Is Immigrant Amnesty a Conservative Policy?
Do we really want to pack them up, forcibly, by the millions in the
greatest forced migration in human history? How many are there, 15,
maybe 20 million? No one has ever moved 15 million people against their
will. No one has ever moved half that many without concentration camps,
forced marches of one form or another and mass death through plague.
If there’s another way to do it, please tell me what it is. But I
haven’t heard one. What I hear is slogans like ‘what part of illegal
don’t you understand’ and attacks on ‘amnesty.’ Slogans move callers to
dial in to talk radio, but they don’t move 20 million people
voluntarily back into poverty and squalor. Soldiers do that (unhappy
ones); box cars full of people do that. Camps surrounded by barbed wire
do that. In the end you either let them stay or you herd them out. If
you want to call it amnesty, go ahead.
After all, what’s wrong with amnesty? The idea has a well-worn legal
tradition, one strongly associated with the Christian faith. It means
forgiveness. After the Civil War, Lincoln offered amnesty to rebel
soldiers. Was he wrong to do so? They had taken up arms against their
own government; they had killed hundreds of thousands. But Lincoln (as
opposed to the radical Republicans) had the wisdom to offer forgiveness.
What about runaway slaves after emancipation? They had broken the law.
Shouldn’t they have had to pay the price even after the laws were
changed? Of course not. Why should immigration laws be any different? If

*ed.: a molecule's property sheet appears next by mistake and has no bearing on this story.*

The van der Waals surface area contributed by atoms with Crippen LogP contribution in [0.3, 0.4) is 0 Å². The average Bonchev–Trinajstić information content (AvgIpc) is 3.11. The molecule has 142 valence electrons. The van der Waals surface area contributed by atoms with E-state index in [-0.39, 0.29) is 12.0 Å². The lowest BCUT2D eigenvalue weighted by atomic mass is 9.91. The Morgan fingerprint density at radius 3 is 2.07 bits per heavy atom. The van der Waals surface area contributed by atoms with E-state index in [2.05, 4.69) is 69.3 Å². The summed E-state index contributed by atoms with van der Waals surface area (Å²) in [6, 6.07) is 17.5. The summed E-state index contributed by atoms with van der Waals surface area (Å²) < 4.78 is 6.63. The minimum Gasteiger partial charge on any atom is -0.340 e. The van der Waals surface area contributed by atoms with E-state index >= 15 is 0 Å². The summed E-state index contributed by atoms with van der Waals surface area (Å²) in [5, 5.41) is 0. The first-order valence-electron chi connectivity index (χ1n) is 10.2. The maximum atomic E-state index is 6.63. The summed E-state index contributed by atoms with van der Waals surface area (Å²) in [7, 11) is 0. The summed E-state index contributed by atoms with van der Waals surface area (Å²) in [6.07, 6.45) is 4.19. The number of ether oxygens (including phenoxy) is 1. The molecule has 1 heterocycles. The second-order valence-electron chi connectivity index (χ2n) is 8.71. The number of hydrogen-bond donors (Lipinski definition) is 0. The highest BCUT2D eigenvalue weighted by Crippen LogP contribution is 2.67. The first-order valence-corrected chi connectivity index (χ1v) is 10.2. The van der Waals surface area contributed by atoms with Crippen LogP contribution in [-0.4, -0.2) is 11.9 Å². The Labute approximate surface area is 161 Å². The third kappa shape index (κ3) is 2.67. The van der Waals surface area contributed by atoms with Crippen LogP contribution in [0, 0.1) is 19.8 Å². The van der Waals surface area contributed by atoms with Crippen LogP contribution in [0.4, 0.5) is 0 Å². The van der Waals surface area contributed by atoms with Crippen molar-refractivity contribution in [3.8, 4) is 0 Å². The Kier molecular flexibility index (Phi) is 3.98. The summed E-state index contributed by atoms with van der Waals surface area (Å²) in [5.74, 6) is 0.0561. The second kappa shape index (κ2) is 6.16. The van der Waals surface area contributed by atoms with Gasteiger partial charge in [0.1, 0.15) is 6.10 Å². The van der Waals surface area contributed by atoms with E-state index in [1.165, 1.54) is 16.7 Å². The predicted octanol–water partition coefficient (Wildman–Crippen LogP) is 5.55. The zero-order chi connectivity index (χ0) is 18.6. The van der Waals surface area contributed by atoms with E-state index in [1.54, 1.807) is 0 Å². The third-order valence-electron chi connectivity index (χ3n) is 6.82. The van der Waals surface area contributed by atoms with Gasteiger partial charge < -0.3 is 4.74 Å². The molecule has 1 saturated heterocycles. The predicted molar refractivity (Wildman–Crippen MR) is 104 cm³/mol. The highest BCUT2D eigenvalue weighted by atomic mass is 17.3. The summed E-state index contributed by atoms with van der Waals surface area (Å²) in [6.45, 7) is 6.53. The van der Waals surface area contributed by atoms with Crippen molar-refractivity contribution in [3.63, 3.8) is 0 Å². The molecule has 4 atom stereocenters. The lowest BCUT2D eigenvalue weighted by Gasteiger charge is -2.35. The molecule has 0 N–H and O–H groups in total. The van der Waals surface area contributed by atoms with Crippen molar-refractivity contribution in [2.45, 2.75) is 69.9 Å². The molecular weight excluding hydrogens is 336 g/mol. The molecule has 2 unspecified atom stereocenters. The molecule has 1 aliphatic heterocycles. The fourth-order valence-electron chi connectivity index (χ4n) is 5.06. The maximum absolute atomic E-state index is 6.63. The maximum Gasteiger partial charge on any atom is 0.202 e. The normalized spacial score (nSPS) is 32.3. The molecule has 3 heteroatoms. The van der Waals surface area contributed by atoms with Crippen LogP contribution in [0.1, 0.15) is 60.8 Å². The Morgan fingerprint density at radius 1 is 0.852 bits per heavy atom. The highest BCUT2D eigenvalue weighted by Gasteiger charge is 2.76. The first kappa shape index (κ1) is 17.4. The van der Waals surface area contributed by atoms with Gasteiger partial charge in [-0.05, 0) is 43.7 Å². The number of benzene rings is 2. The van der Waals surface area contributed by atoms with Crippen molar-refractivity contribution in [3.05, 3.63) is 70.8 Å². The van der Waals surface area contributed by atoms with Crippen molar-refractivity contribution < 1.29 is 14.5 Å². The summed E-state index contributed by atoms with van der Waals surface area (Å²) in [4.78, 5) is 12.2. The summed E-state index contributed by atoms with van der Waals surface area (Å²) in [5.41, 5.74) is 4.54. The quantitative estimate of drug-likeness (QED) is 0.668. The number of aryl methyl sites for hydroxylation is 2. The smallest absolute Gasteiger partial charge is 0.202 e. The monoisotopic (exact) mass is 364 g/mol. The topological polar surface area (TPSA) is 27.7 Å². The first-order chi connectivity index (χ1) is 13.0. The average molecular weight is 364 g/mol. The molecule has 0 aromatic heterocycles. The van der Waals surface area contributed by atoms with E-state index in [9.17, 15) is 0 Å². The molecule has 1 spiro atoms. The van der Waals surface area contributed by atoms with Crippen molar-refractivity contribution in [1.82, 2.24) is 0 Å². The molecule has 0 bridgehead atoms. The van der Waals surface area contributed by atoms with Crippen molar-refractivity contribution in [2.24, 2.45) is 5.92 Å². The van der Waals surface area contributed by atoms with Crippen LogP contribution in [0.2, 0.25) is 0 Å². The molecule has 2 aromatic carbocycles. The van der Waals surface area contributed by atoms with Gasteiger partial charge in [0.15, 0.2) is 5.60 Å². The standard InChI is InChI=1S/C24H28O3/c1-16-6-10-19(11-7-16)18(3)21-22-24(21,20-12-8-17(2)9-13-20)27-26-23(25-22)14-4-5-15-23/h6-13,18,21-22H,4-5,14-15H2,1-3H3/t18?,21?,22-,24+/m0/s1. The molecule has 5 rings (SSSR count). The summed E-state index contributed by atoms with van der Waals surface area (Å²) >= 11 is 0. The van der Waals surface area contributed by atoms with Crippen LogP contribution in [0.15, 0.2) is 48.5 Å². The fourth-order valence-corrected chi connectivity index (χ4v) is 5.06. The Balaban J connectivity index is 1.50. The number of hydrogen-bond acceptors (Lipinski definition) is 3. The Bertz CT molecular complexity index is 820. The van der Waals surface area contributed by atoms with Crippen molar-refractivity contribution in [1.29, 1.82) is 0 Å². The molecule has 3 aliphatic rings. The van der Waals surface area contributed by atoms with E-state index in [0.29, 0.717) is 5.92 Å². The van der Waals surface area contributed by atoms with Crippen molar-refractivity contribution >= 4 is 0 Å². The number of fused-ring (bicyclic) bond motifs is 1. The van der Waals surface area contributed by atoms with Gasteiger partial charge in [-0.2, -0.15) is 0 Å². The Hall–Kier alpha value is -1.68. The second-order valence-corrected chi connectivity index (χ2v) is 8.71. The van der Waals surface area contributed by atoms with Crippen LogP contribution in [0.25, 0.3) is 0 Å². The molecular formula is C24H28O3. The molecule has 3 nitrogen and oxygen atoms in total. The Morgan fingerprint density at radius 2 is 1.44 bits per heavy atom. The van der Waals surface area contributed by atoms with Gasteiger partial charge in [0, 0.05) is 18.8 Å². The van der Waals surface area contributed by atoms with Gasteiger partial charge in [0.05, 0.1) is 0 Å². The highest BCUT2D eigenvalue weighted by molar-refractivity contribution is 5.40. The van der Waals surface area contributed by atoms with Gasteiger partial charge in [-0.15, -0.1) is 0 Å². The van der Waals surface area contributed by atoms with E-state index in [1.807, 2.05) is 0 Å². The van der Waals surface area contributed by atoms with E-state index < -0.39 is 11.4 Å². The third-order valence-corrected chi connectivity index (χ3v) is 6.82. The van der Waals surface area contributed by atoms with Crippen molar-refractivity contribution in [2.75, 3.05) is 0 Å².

we liberalize them, which seems well overdue, should we still punish
the people who violated the law which we later deemed too harsh?
Amnesty is a strong part of the U.S. political tradition. Vietnam
draft dodgers received amnesty. Do you think we should track them down
and imprison them now? Conservatives often argue for amnesty. Tax
amnesties are a favored release for overburdened tax payers.
Supply-siders rightly argue that widespread tax cheating is a sign
that taxes are too high, that they are driving productive people into
the black market. They argued that widespread violation of the national
55 mph speed limit was a sign that law was too restrictive.
Americans concluded that widespread violation of prohibition laws
(not just statutes, but an actual part of the Constitution) was evidence
that the law was too strict and that laws like prohibition which are so
onerous that otherwise law-abiding citizens broke them, undermine the
rule of law.
Ronald Reagan saw it, even if alleged ‘Reaganites’ don’t. He signed
amnesty into law in 1986, inviting three million ‘illegals’ to become
‘legals.’ He even defended the idea in his 1984 debate with Fritz
Mondale: “I believe in the idea of amnesty for those who have put down
roots and lived here, even though some time back they may have entered
illegally.” Would he do otherwise now?
Would the man who didn’t want to deport 3 million of God’s children,
now deport 15 or 20 million of them? Reagan had a completely different
idea about immigration and the border from the
wall/moat/electrocution/drone model. His diaries show an emotional
discomfort with militarized borders with Mexico. He met with the
President of Mexico to try to discuss ways to do something better with
the border then to turn it into a fence. Reagan was concerned about a fence, while the recent crop of would-be-Reagans spout nonsense about walls with moats topped by electrified fences.
Reagan was influenced by free-market thought in this regard. Milton
Friedman believed that immigration, even illegal immigration, was good
for freedom. His argument, which was in this regard identical to
Austrian economists like Ludwig Von Mises, was that human capital should
be free to cross borders just like financial capital should be.
Forcible interventions into immigration were really just forcible
interventions into the labor market designed to restrict wage
competition, just like unionism, just like mandated 30-hour work weeks
or forced retirement or wage floors.
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